Peter Cook is a software developer from Lewes, East Sussex. He took part in our recent Data Visualisation Lab Days, where we brought together a melting pot of designers, programmers and others, working together to produce visual, interactive tools that make use of real world data to help elucidate problems and facilitate change. For a different take on the Lab Days, see Jaya Brekke’s post on visualising the social impact of the economic crisis in Greece.
I’ve been attending the Data Visualisation Lab Days at L4RP and it’s sparked off a revisit to an old project. I logged energy data from an energy monitor for a few months and used the flot library to draw daily graphs of my electricity consumption.
It was very revealing and helped me reduce my consumption significantly. However, I was aware that the graphs require a fair degree of analysis and interpretation and require an experienced eye to read them. So probably not that revealing to most people.
I spent a lot of time trying to develop an algorithm to identify patterns in the data so that information such as: ‘your kettle is costing you x pence a week’ but to no avail.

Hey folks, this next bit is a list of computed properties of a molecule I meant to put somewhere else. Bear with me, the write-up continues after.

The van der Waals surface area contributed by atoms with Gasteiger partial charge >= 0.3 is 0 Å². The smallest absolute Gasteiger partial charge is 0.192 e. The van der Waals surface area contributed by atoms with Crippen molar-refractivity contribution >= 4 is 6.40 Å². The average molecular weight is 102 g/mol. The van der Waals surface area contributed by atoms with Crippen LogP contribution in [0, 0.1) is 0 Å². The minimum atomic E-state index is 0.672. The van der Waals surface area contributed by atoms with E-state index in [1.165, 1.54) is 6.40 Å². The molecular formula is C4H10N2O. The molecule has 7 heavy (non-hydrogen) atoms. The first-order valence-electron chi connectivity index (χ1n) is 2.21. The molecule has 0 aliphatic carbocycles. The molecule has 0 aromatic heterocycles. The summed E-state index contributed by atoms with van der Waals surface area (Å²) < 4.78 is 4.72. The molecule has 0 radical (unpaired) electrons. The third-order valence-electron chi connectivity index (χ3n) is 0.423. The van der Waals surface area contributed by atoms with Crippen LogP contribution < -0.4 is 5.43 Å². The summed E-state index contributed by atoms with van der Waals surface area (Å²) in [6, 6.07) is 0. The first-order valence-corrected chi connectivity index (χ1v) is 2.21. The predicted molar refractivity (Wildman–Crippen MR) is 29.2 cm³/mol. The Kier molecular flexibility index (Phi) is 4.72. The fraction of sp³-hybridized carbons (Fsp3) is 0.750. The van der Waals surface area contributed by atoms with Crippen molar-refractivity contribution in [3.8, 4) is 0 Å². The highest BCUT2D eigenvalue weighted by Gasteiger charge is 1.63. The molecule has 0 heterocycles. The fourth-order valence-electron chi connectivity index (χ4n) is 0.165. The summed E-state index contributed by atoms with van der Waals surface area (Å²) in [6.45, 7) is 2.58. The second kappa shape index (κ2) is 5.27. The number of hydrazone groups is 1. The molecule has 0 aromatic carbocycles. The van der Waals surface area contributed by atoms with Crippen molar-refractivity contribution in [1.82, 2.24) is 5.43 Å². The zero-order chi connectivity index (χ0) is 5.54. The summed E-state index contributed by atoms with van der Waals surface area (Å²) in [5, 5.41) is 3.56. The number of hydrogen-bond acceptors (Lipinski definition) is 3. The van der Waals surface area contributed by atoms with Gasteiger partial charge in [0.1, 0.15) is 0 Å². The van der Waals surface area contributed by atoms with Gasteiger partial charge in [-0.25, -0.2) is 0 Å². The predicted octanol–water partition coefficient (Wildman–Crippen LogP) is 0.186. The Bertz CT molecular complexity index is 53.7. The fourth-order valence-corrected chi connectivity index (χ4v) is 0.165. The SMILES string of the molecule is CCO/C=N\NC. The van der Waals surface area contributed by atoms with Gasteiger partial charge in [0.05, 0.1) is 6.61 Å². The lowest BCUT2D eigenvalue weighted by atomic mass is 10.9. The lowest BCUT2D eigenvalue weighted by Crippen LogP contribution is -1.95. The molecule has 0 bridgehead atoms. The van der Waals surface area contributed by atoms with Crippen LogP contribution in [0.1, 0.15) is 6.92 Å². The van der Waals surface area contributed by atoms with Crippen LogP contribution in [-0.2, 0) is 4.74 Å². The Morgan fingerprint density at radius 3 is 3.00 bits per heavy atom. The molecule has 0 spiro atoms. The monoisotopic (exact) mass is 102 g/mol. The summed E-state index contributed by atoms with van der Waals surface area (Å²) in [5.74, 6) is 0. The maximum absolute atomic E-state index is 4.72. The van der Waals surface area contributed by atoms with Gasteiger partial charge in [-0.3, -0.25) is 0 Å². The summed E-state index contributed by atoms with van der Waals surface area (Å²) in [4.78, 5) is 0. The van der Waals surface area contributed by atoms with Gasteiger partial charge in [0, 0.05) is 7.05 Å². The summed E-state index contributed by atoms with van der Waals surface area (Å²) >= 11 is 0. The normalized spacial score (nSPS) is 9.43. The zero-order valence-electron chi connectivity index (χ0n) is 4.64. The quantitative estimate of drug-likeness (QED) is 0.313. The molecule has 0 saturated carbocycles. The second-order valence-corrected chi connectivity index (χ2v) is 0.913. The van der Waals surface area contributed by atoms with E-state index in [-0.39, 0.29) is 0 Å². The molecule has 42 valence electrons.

However, after attending a lab session at L4RP and finding out about the D3.js library there, I had another think about how the energy data can be presented. The result is a circular (or doughnut?) graph showing a week’s usage.
Each of the seven circles represents a day and each day is subdivided into 24 hours. Each segment represents an hour and its colour intensity is proportional to the amount of electricity used in that hour.
The user can instantly see when a significant amount of energy has been used. In the view above, for example, you can see where a storage heater has been turning on at midnight. Such ‘invisible’ use of energy whilst most people are asleep would usually be hard to track down.
(This post first appeared on Peter’s blog)